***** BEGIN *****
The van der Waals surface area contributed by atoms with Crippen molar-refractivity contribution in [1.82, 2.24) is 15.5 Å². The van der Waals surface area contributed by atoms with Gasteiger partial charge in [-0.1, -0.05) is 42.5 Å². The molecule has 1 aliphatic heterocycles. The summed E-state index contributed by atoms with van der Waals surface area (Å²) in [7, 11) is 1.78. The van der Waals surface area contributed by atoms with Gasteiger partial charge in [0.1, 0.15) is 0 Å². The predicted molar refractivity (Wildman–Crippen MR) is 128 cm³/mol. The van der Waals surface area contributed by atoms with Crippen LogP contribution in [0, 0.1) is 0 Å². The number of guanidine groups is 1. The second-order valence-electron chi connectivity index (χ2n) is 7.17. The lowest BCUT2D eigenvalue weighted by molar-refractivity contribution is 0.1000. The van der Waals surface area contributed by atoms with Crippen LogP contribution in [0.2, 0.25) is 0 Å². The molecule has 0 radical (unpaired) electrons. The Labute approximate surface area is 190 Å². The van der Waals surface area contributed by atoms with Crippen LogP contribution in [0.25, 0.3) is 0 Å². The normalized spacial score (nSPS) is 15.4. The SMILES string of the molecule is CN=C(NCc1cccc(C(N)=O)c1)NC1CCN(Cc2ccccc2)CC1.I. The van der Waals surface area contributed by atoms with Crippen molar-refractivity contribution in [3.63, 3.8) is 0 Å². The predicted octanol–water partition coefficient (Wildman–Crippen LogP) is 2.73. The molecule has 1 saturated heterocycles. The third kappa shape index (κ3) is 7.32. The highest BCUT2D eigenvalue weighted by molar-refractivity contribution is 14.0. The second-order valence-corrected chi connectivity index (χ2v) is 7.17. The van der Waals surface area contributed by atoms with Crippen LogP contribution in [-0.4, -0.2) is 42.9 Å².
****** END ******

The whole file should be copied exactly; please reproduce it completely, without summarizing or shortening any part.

The van der Waals surface area contributed by atoms with Crippen molar-refractivity contribution in [1.82, 2.24) is 15.5 Å². The van der Waals surface area contributed by atoms with Gasteiger partial charge in [-0.1, -0.05) is 42.5 Å². The molecule has 1 aliphatic heterocycles. The summed E-state index contributed by atoms with van der Waals surface area (Å²) in [7, 11) is 1.78. The van der Waals surface area contributed by atoms with Gasteiger partial charge in [0.1, 0.15) is 0 Å². The predicted molar refractivity (Wildman–Crippen MR) is 128 cm³/mol. The van der Waals surface area contributed by atoms with Crippen LogP contribution in [0, 0.1) is 0 Å². The number of guanidine groups is 1. The second-order valence-electron chi connectivity index (χ2n) is 7.17. The lowest BCUT2D eigenvalue weighted by molar-refractivity contribution is 0.1000. The van der Waals surface area contributed by atoms with Crippen LogP contribution in [0.2, 0.25) is 0 Å². The molecule has 0 radical (unpaired) electrons. The Labute approximate surface area is 190 Å². The van der Waals surface area contributed by atoms with Crippen LogP contribution in [0.25, 0.3) is 0 Å². The normalized spacial score (nSPS) is 15.4. The SMILES string of the molecule is CN=C(NCc1cccc(C(N)=O)c1)NC1CCN(Cc2ccccc2)CC1.I. The van der Waals surface area contributed by atoms with Crippen molar-refractivity contribution in [3.63, 3.8) is 0 Å². The predicted octanol–water partition coefficient (Wildman–Crippen LogP) is 2.73. The molecule has 1 saturated heterocycles. The third kappa shape index (κ3) is 7.32. The highest BCUT2D eigenvalue weighted by molar-refractivity contribution is 14.0. The second-order valence-corrected chi connectivity index (χ2v) is 7.17. The van der Waals surface area contributed by atoms with Crippen LogP contribution in [-0.4, -0.2) is 42.9 Å².